Old television sets are still being dumped at charity bins across the ACT, despite a free recycling scheme just a week away.

About 10 analogue televisions were found dumped at the Kippax Fair Shopping Centre in Holt yesterday, while others were dumped at charity bins at Florey shops.

More Canberrans are expected to offload their old television sets when analog signals are turned off in the ACT on June 5.

I was hoped a new Australia-wide free recycling scheme, allowing Canberrans to dispose of unwanted televisions and computers from May 15, would stop dumping at charity bins.

Florey butcher Craig Hotston, whose shop sits within eyesight of the bins, regularly watches ''scumbags'' come to the bins and dump their junk, something that he says is a constant frustration to shop owners.

He said the dumping issue had caused a number of fights at the local shops. While Mr Hotston thinks the free recycling scheme is a positive move, he's not sure it will stop the dumping completely. ''I think it's a good thing,'' Mr Hotston said of the scheme.

''But you know what, the people who do this sort of stuff aren't the ones that are going to go to a designated spot to drop their televisions off,'' he said.

''At the end of the day, I think there are just a lot of scumbags who aren't willing to pay a few bucks to get rid of their stuff like everyone else.''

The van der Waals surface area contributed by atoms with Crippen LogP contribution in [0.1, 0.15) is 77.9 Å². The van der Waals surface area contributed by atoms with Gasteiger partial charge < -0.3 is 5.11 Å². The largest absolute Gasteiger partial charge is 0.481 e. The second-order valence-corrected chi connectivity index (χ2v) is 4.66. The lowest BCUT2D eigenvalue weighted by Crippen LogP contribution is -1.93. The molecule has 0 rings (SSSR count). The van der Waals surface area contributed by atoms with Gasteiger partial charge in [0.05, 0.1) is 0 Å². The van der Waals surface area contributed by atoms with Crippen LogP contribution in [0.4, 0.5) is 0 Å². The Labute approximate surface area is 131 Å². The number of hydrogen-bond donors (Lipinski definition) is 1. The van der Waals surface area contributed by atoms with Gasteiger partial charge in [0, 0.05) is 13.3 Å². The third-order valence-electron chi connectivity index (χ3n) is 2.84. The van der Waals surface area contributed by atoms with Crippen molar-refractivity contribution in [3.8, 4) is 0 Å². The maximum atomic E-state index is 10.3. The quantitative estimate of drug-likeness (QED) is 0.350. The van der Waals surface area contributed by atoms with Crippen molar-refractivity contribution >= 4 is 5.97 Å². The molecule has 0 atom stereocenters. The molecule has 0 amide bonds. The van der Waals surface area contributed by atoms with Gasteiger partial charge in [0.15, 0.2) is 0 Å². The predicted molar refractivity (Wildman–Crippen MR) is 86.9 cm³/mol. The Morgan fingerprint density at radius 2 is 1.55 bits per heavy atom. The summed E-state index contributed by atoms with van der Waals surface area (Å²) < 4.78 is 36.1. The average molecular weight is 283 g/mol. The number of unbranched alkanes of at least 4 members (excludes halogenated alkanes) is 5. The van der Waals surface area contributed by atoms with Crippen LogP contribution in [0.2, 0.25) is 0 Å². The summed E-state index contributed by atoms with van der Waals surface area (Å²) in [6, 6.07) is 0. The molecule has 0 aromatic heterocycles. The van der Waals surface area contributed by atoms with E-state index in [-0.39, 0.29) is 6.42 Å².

Tamara Laloz, from Higgins, and her 14-month-old daughter Alisz, regularly see television sets dumped at the Kippax Fair Shopping Centre charity bins, which are close to her work.

''It saddens me,'' Mrs Laloz said.

''There's mainly boxes, big bags, things that don't fit in the little shaft … there's quite often an amount of clothes, and toys, and obviously TVs today,'' she said.

Florey IGA owner Archie Christofilou wants heavier fines for dumpers and better enforcement of anti-dumping laws.

Mr Christofilou said he had complained to the ACT government regularly over dumping at the Florey shops.

''They basically get in touch with whoever owns the bins, and they come out and give it a tidy up, and that's it,'' he said.

''Then it gets forgotten about until it gets bad again.''

The new National Television and Computer Recycling Scheme will start in the ACT from the Mugga Lane and Mitchell Transfer stations.